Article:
We believe this to be a unique report of unilateral sensory, sympathetic and motor symptoms attributable to IT fentanyl. Transient dysphagia and sensory changes including perioral tingling have been reported following IT fentanyl administration in two patients receiving a combined spinal-epidural technique for labor analgesia.  However, these symptoms were bilateral and lacked an upper extremity component. Similar sensory changes (facial numbness and dysphagia) have been reported in a series of six laboring patients receiving IT sufentanil.  Cephalad spread of epidural fentanyl has been reported to cause nystagmus.  The authors confirmed their hypothesis by successfully "reversing" the nystagmus with naloxone. 
Horner's syndrome has been reported following epidural anesthesia for labor. ,, Our patient's presentation partially fits the classic Horner's triad of ptosis, meiosis and anhydrosis. Horner's Syndrome following neuraxial anesthesia has been attributed to drug effects on second order neurons as they exit the spinal cord between C8 and T1.  Cephalad spread of fentanyl to the level of C8-T1 in our patient would explain both her facial symptoms and her brachial plexus weakness. A "claw hand" is caused by the ulnar nerve dysfunction. The ulnar nerve originates from the C8-T1 nerve roots; therefore, cephalad spread of fentanyl to this level could explain all of her neurologic symptoms. It is anatomically possible to have a concurrent Horner's syndrome with ipsilateral brachial plexus block. This combination has been reported following lumbar epidural anesthesia for labor, but never with spinal anesthesia.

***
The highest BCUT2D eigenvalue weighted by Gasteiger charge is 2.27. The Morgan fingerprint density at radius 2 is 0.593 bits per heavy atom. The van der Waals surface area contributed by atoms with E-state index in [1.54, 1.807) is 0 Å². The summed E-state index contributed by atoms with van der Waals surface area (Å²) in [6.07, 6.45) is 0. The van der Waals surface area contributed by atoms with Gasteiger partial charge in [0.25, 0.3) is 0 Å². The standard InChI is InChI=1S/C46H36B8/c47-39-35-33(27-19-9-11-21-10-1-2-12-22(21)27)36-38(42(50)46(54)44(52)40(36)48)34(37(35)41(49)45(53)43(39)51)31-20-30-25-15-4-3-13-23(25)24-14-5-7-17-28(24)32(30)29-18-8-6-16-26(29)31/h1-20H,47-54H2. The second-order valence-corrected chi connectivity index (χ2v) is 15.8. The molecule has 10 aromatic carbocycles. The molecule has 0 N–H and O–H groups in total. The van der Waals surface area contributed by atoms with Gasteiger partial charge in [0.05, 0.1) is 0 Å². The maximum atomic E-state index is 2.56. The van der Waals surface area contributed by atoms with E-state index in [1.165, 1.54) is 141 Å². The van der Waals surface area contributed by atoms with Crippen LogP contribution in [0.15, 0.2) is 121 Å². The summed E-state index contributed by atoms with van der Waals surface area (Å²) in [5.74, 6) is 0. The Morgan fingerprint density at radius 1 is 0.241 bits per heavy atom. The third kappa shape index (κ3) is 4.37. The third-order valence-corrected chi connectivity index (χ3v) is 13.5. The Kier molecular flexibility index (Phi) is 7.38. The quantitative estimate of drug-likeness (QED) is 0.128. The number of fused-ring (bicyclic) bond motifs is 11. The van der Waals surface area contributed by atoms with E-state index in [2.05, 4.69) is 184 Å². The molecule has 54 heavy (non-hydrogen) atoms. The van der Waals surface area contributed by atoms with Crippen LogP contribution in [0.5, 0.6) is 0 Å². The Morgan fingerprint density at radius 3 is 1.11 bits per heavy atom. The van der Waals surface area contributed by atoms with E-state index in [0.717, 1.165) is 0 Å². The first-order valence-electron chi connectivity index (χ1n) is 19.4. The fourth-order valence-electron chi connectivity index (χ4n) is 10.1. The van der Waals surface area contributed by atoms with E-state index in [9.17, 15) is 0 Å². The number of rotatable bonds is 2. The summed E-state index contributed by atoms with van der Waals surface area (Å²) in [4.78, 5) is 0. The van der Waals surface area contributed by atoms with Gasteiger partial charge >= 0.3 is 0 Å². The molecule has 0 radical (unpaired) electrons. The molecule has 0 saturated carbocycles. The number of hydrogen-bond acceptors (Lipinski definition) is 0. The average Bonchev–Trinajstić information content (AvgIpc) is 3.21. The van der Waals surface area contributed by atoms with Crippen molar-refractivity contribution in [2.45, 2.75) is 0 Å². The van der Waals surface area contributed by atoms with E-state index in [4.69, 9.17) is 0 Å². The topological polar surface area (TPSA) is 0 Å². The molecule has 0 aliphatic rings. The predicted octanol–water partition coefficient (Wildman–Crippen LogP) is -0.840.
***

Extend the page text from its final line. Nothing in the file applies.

An unanswered question in all previous reports is the mechanism by which fentanyl causes these effects. Fentanyl has been shown to exhibit a local anesthetic-like effect on peripheral nerves.  This effect is amplified in desheathed nerve preparations, suggesting IT injection of fentanyl may cause a degree of conduction blockade similar to local anesthetics.  A potential mechanism for the local anesthetic-like effects of opioids has been described in a study showing high concentrations of fentanyl, sufentanil and tramadol reversibly block voltage-gated sodium channels in vitro. 
Although our patient's presentation does not fall into one conclusive diagnosis, her constellation of symptoms could be explained by the cephalad spread of IT fentanyl. This case report aims to remind clinicians that although neurologic complications from IT fentanyl are rare they can cause a wide range of distressing symptoms. If diagnosed early, IT fentanyl induced neurologic changes can potentially be reversed with naloxone, although further studies are warranted. At a minimum, patients can be reassured that the symptoms are transient and perhaps resolve completely within a few hours.